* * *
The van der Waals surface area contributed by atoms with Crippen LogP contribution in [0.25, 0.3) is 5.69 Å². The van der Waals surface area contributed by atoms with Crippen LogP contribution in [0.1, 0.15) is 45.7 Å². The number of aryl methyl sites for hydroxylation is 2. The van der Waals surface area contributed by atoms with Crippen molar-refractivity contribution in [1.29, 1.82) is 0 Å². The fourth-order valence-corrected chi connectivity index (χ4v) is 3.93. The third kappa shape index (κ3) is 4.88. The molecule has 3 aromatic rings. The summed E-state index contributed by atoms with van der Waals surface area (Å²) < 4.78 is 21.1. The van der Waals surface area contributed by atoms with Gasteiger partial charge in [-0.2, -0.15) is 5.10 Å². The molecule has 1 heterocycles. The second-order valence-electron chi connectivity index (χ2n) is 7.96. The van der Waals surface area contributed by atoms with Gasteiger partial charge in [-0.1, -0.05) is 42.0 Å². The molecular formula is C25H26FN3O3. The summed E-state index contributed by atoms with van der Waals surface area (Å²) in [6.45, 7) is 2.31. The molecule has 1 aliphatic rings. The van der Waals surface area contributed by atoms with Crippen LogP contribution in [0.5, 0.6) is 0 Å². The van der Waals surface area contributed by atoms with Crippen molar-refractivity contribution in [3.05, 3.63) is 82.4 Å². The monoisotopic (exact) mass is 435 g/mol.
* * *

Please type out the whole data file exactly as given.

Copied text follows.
The van der Waals surface area contributed by atoms with Crippen LogP contribution in [0.25, 0.3) is 5.69 Å². The van der Waals surface area contributed by atoms with Crippen LogP contribution in [0.1, 0.15) is 45.7 Å². The number of aryl methyl sites for hydroxylation is 2. The van der Waals surface area contributed by atoms with Crippen molar-refractivity contribution in [1.29, 1.82) is 0 Å². The fourth-order valence-corrected chi connectivity index (χ4v) is 3.93. The third kappa shape index (κ3) is 4.88. The molecule has 3 aromatic rings. The summed E-state index contributed by atoms with van der Waals surface area (Å²) < 4.78 is 21.1. The van der Waals surface area contributed by atoms with Gasteiger partial charge in [-0.2, -0.15) is 5.10 Å². The molecule has 1 heterocycles. The second-order valence-electron chi connectivity index (χ2n) is 7.96. The van der Waals surface area contributed by atoms with Gasteiger partial charge in [-0.1, -0.05) is 42.0 Å². The molecular formula is C25H26FN3O3. The summed E-state index contributed by atoms with van der Waals surface area (Å²) in [6.45, 7) is 2.31. The molecule has 1 aliphatic rings. The van der Waals surface area contributed by atoms with Crippen LogP contribution in [0.5, 0.6) is 0 Å². The van der Waals surface area contributed by atoms with Crippen molar-refractivity contribution in [3.05, 3.63) is 82.4 Å². The monoisotopic (exact) mass is 435 g/mol.